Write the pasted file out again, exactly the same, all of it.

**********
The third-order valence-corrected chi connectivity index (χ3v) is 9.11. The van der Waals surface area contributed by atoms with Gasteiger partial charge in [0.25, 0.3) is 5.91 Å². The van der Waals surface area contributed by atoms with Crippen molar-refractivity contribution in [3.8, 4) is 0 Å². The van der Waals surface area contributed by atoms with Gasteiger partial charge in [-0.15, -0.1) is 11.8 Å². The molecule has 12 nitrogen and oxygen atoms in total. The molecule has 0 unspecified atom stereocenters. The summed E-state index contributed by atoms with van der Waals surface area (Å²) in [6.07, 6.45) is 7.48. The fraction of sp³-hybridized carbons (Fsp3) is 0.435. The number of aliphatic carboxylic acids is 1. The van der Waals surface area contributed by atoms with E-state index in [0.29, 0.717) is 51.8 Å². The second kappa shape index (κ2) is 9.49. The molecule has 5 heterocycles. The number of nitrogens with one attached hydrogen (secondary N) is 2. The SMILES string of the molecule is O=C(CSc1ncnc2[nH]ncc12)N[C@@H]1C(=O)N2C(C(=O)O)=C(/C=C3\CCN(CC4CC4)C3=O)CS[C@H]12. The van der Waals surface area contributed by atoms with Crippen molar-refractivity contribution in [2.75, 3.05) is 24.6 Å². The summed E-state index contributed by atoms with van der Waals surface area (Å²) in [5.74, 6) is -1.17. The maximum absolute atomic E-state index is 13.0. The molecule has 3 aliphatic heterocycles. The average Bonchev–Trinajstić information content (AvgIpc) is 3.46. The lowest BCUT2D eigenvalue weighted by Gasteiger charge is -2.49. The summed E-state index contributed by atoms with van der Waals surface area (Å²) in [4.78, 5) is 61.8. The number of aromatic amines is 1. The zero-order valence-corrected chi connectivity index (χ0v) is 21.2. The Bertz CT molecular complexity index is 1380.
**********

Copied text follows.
The third-order valence-corrected chi connectivity index (χ3v) is 9.11. The van der Waals surface area contributed by atoms with Gasteiger partial charge in [0.25, 0.3) is 5.91 Å². The van der Waals surface area contributed by atoms with Crippen molar-refractivity contribution in [3.8, 4) is 0 Å². The van der Waals surface area contributed by atoms with Gasteiger partial charge in [-0.15, -0.1) is 11.8 Å². The molecule has 12 nitrogen and oxygen atoms in total. The molecule has 0 unspecified atom stereocenters. The summed E-state index contributed by atoms with van der Waals surface area (Å²) in [6.07, 6.45) is 7.48. The fraction of sp³-hybridized carbons (Fsp3) is 0.435. The number of aliphatic carboxylic acids is 1. The van der Waals surface area contributed by atoms with E-state index in [0.29, 0.717) is 51.8 Å². The second kappa shape index (κ2) is 9.49. The molecule has 5 heterocycles. The number of nitrogens with one attached hydrogen (secondary N) is 2. The SMILES string of the molecule is O=C(CSc1ncnc2[nH]ncc12)N[C@@H]1C(=O)N2C(C(=O)O)=C(/C=C3\CCN(CC4CC4)C3=O)CS[C@H]12. The van der Waals surface area contributed by atoms with Crippen molar-refractivity contribution in [2.75, 3.05) is 24.6 Å². The summed E-state index contributed by atoms with van der Waals surface area (Å²) in [5.74, 6) is -1.17. The maximum absolute atomic E-state index is 13.0. The molecule has 3 aliphatic heterocycles. The average Bonchev–Trinajstić information content (AvgIpc) is 3.46. The lowest BCUT2D eigenvalue weighted by Gasteiger charge is -2.49. The summed E-state index contributed by atoms with van der Waals surface area (Å²) in [4.78, 5) is 61.8. The number of aromatic amines is 1. The zero-order valence-corrected chi connectivity index (χ0v) is 21.2. The Bertz CT molecular complexity index is 1380.